## Binary Search Tree ImplementationThis article explains the many operations of a binary search tree application that has been coded in the C programming language. A binary search tree is a binary tree where each node's left subtree value is less than the node's value, which is less than each value in the right subtree. In this article, we'll define a binary search tree and show you how to use the C programming language to accomplish various binary search tree operations. A specific type of data structure called a tree is used to represent data in a hierarchical format. It can be described as a group of nodes-collections of things or entities-that are connected to one another to create the illusion of a hierarchy. Trees are non-linear data structures because their data is not organised in a linear or sequential manner. The items are arranged in a binary search tree according to a certain order. A Binary search tree requires that the left node's value be less than the parent node and the right node's value be larger than the parent node. The left and right branches of the root are subject to this rule in a recursive fashion. It is advised to first see a quick explanation of the Tree data structure before moving on to the binary search tree. ## Basics of the Binary Search Tree in CA binary search tree is a type of tree data structure that enables users to sort and store information. Because each node can only have two children, it is known as a binary tree. It is also known as a search tree because we can look up numbers in O(log(n)) time. Typical characteristics of a binary tree are: - The root node is greater than all nodes in the left subtree.
- The root node is outperformed in value by every node in the right subtree.
- Each node's two subtrees are likewise binary search trees, therefore they have the aforementioned two characteristics.
## Binary Search Tree ExampleThe diagram below shows two binary search trees, one of which complies with all of the requirements for a binary search tree while the other deviates from the standard. The right subtree of node 3 includes a value less than it, hence the binary tree on the right isn't a binary search tree. ## How to Operate a Binary Search Tree in CA binary search tree can be processed using three fundamental operations: ## Operation 1: SearchWe need to locate a particular piece in the data structure in Search. Because the elements are stored in sorted order in binary search trees, the searching process is made simpler. The following is the algorithm for seeking an element in a binary tree: - Compare the searchable element to the tree's root node.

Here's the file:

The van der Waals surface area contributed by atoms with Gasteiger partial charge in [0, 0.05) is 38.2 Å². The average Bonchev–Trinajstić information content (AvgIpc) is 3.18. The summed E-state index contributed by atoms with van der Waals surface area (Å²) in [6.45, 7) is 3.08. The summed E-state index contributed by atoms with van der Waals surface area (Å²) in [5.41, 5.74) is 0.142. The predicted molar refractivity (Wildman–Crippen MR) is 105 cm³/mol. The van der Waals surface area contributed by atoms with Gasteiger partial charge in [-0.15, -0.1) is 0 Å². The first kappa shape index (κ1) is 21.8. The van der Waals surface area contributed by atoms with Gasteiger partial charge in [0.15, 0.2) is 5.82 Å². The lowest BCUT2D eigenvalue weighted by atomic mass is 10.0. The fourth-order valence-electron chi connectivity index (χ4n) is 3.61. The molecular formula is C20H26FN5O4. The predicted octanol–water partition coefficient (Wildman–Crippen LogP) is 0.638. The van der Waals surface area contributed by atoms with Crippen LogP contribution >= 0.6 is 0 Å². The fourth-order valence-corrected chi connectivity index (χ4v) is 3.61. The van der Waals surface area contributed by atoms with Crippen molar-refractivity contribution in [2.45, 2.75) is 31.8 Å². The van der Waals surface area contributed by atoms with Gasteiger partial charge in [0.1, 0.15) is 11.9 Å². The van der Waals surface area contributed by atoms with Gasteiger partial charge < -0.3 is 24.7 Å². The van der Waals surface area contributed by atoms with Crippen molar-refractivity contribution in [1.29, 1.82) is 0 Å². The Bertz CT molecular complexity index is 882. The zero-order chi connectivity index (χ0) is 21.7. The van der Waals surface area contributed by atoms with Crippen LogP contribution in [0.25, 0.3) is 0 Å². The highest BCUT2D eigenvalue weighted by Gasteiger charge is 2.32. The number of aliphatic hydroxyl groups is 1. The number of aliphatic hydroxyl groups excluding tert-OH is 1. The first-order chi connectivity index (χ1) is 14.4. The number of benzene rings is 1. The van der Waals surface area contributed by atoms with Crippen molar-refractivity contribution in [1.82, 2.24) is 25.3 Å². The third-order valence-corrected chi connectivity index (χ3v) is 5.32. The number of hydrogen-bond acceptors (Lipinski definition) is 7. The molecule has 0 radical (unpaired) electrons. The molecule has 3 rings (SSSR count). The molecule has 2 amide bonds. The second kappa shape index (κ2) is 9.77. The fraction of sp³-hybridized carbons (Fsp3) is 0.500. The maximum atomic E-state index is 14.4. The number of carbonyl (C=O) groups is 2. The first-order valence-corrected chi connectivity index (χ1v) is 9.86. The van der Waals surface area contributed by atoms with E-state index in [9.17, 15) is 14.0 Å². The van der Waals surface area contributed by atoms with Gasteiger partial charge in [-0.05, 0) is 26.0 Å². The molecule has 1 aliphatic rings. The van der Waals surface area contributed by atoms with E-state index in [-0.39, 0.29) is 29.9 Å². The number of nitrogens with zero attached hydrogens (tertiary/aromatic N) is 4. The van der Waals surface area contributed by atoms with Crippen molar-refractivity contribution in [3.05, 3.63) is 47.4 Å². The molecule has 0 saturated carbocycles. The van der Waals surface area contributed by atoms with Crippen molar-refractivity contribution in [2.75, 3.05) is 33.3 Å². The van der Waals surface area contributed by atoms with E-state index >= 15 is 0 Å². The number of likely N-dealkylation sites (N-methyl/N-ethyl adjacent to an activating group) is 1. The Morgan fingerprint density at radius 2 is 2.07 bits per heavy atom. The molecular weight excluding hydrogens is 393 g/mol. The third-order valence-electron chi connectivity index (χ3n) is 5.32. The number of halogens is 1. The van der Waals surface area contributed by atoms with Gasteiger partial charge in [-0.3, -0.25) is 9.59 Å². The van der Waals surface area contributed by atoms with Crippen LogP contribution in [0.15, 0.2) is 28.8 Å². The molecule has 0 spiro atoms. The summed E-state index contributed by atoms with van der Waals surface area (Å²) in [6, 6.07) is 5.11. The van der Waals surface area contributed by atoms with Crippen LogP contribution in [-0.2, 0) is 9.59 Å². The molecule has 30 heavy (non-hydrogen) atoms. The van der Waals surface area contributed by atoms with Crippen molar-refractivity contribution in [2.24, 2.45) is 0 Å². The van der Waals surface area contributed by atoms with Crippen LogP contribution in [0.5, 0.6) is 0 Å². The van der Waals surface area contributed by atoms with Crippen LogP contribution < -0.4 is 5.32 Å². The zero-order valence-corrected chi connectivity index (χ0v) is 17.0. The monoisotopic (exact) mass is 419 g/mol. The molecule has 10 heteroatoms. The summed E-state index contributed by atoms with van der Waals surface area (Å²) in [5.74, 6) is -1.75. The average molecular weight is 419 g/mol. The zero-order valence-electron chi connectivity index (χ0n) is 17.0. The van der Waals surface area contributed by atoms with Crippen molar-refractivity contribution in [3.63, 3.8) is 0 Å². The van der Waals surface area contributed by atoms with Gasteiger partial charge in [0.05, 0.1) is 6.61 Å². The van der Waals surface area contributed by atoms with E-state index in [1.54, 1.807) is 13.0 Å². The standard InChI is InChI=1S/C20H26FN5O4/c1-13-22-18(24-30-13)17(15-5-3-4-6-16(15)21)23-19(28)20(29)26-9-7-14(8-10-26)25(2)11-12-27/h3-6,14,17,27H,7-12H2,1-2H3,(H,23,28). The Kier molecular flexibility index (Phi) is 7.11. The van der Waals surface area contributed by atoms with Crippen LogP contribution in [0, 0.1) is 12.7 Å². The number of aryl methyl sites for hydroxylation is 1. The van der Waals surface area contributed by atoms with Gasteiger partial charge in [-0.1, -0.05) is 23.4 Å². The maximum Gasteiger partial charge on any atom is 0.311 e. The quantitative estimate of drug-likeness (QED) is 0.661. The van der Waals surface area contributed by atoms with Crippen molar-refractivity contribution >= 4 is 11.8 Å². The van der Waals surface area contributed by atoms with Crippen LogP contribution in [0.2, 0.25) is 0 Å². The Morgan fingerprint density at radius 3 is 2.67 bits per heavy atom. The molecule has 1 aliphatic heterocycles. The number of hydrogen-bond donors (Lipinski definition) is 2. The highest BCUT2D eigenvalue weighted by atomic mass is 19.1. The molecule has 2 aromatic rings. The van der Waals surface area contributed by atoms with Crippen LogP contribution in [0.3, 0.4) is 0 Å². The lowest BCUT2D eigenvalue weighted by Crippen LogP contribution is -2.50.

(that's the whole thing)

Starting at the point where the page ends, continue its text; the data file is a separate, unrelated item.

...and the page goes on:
- Return the root node if the value of the element being searched matches the value of the root node.
- If the value is not the same, see if it is smaller than the root element, and if so, navigate to the left subtree.
- Explore the appropriate subtree if it is greater than the root element.
- Return NULL if the element isn't present throughout the entire tree.
With the aid of an example where we are attempting to search for an item having a value of 20, let's now explore search operation in a binary search tree code written in C:
## Operation 2: InsertIn a binary search tree, an element is always inserted at the leaf node. If the element to be inserted is smaller than the root value or the root node, we start our search operation from the root node and look for an empty position in the left subtree; otherwise, we look for the empty location in the right subtree. The following is the algorithm for adding an element to a binary tree:
Now that we have a specific instance where we are trying to insert an item with the value 65, let's examine how insertion works in a binary search tree: ## Operation 3: DeletionA node from the binary search tree must be deleted during the deletion operation without violating any of its attributes. Deletion may happen in one of three situations: